Spry Fox also show off their consummate design chops with a great internal structure that breaks the game down into meta-days known as “leap days” that operate independent of the game’s ongoing countdown to damnation. Vastly truncated periods of time, leap days are silent monitors of your success, showing you in tangible terms how well you’ve plotted your tracks to collect resources by illustrating clearly how well you can do in a set period of time. In the least heavy-handed way possible, the game uses internal constraints to apply the pressure you need to rethink your strategies, make necessary changes, and gain huge satisfaction from your incremental improvements. Make no mistake: Leap Day is no cake walk, proving dishearteningly hard for the spacially noviced at first, but the manufactured progress of night and day makes the game feel like a genuine journey, and puncuates the moment where the sun rises in view of your finally perfected set of tracks, working like the well-oiled machine they should.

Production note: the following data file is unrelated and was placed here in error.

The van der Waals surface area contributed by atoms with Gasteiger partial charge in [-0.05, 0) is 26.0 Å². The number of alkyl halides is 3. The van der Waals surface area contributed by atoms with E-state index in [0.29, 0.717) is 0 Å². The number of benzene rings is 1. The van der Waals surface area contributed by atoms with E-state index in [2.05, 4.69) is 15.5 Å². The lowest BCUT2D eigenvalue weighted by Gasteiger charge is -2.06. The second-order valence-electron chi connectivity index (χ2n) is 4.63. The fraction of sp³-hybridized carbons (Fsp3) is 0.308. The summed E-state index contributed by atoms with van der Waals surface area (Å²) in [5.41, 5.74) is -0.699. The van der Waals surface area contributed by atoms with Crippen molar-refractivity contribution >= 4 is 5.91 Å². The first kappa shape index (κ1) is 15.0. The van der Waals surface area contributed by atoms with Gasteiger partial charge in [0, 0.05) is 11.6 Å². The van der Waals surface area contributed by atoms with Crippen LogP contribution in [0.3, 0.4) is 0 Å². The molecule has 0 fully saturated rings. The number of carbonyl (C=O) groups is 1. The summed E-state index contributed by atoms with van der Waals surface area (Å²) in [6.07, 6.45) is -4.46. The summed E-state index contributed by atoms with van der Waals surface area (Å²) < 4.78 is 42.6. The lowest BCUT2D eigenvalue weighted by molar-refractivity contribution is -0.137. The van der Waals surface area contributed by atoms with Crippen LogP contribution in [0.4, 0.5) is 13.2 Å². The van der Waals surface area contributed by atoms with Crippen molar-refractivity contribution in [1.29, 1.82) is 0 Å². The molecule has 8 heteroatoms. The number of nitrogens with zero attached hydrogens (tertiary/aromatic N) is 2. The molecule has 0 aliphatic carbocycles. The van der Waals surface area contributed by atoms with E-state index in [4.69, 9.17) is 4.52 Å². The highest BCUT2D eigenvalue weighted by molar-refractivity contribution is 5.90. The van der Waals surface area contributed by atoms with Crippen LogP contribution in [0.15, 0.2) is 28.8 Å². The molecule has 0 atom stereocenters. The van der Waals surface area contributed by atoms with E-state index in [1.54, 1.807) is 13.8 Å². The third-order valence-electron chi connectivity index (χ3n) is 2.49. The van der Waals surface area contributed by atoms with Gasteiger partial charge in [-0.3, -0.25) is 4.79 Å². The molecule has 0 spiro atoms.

That really is the core joy of Leap Day, for me – the creation of perfectly interlocking machinations. The buildup from a set of basic tracks that lead past a tree and to the central hub, up to a humming circuit in which items harvested from one end of your plot are passed systematically across a network of cranes, and refined into dazzling gems before being deposited to the prince. This is to say nothing of the game’s robust roster of item combinations, which will have players scratching their collector’s itch in an attempt to engineer for maximum item variety, and mine the game for new money makers. In this way, Leap Day manages to bring actual meaning to the buzz words of being for “hardcore and casual” players alike, with an experience that is sure to delight skeptics and devotees of freemium across the board.
In some ways, the game’s true staying power will be put to the test when it emerges from beta, is given more marketing muscle from Spry Fox, and perhaps arrives on other platforms like Android and iOS. The early experience of ambient co-op is reminiscent of all things that made Journey‘s unobtrusive multiplayer wonderful, with priority given to observation and respect over griefing of any sort. Huge bonus points to Spry Fox for making a line of communication a costly coin sink in the form of an expensive telephone booth. Want to troll somebody against the spirit of the game? That’ll cost you! Mainly, though, I need this thing to gain wider circulation so I don’t have to draw awkward glances as I babble on about this great new game I’m playing. Now if you’ll excuse me, I have some flyers I have to print off and distribute around town.